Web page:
Eastern Europe to host EU nuclear waste storage facility

Wednesday, February 17, 2010

High-level nuclear waste from across the European Union could be shipped to eastern Europe for burial in a central underground storage facility under plans being considered by EU member states.

The Times has learnt that the project, which comes amid a resurgence of interest in nuclear power, could be given the green light later this year by the European Commission. Ewoud Verhoef, deputy director of Covra, the agency responsible for the storage of the Netherlands´ nuclear waste, said: "The nuclear programme in Holland is small and the cost of building a geological repository is very high. We only have one nuclear reactor in the Netherlands so there would be big advantages to a shared solution."

Discussions are under way between eight countries - the European Repository Development Organisation which includes the Netherlands, Italy, Poland, Romania, Slovakia, Lithuania, Slovenia and Bulgaria - about transportation and storage of waste. It is due to meet again in May.

In Slovenia, a repository for low-level waste is under construction at Vrbina in the east of the country. Last July, the local community agreed to accept its construction in exchange for EUR5 million (lb4.4 million) a year in compensation, according to the World Nuclear Association.

So far, only a handful of countries worldwide have built a permanent resting place for their stockpiles of waste, the unwanted by-product of nuclear power generation. The rest keep the material in interim storage facilities, such as Britain's Sellafield plant in West Cumbria, where about 5,000 half-tonne canisters of vitrified atomic waste are stored in concrete and steel chutes, some of which will remain highly radioactive for up to 100,000 years.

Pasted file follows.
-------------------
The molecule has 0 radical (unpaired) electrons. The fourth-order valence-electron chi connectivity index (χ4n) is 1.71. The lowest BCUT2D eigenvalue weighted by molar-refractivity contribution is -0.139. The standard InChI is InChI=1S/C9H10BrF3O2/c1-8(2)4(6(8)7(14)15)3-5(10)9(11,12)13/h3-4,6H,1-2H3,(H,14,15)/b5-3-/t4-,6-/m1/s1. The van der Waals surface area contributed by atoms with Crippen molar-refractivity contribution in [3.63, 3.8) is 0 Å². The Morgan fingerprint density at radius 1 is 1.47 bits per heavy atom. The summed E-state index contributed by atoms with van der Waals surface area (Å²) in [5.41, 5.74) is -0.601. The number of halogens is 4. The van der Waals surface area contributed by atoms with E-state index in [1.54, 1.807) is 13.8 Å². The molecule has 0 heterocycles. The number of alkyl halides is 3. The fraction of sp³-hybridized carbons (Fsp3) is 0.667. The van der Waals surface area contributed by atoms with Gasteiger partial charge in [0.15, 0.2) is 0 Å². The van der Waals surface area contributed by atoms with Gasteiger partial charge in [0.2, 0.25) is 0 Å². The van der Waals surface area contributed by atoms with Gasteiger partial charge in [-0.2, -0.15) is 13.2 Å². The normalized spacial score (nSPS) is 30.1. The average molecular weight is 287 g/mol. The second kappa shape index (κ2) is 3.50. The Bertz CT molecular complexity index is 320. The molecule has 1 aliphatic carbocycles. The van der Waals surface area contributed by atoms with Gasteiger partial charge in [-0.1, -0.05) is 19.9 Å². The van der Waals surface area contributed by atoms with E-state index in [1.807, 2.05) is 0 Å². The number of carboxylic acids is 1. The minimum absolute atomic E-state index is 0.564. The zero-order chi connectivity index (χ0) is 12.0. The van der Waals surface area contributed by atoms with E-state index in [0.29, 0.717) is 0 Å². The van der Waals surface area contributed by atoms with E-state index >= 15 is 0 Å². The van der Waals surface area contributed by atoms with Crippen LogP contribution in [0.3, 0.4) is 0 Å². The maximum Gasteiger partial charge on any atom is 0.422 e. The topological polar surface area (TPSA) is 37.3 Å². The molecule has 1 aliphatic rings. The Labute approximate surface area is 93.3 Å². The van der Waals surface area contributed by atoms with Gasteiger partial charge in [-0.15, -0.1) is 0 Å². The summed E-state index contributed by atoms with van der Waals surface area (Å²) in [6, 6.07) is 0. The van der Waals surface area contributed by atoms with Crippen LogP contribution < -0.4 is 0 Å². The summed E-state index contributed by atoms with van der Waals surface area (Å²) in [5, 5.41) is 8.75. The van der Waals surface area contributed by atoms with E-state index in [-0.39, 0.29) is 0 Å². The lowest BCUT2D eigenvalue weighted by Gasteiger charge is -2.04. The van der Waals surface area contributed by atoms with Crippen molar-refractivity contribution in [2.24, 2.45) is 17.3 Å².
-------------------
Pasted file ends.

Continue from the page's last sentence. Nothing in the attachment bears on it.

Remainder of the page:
Holland has just 30 cubic meters of high level nuclear waste compared to nearly 1900 cubic meters in the UK and a similar amount in France, which are proposing to build their own multi- billion euro repositories. Along with Germany they are also opposed to the permanent export of nuclear waste on principle.

The cost of the Netherlands building its own safe secure long-term facility would be about EUR2 billion (lb1.75 billion). Other member states involved in the project such as Slovakia, Lithuania and Slovenia are facing similar challenges. With just one or two reactors per country, they would prefer to jointly bear the huge costs of building a geological repository. Bulgaria and Romania have just two reactors while Slovenia has just one which it shares with Croatia.

Neil Chapman of the Association of Regional and International Storage (ARIUS), a Switzerland-based group involved in the talks, said that none of the countries has yet publicly stated a willingness to act as host but acknowledged that payment would be involved.

"At some point one of the countries would agree to be the host," said Dr Verhoef. "But first you have to agree on the type of process and then you would seek volunteers."

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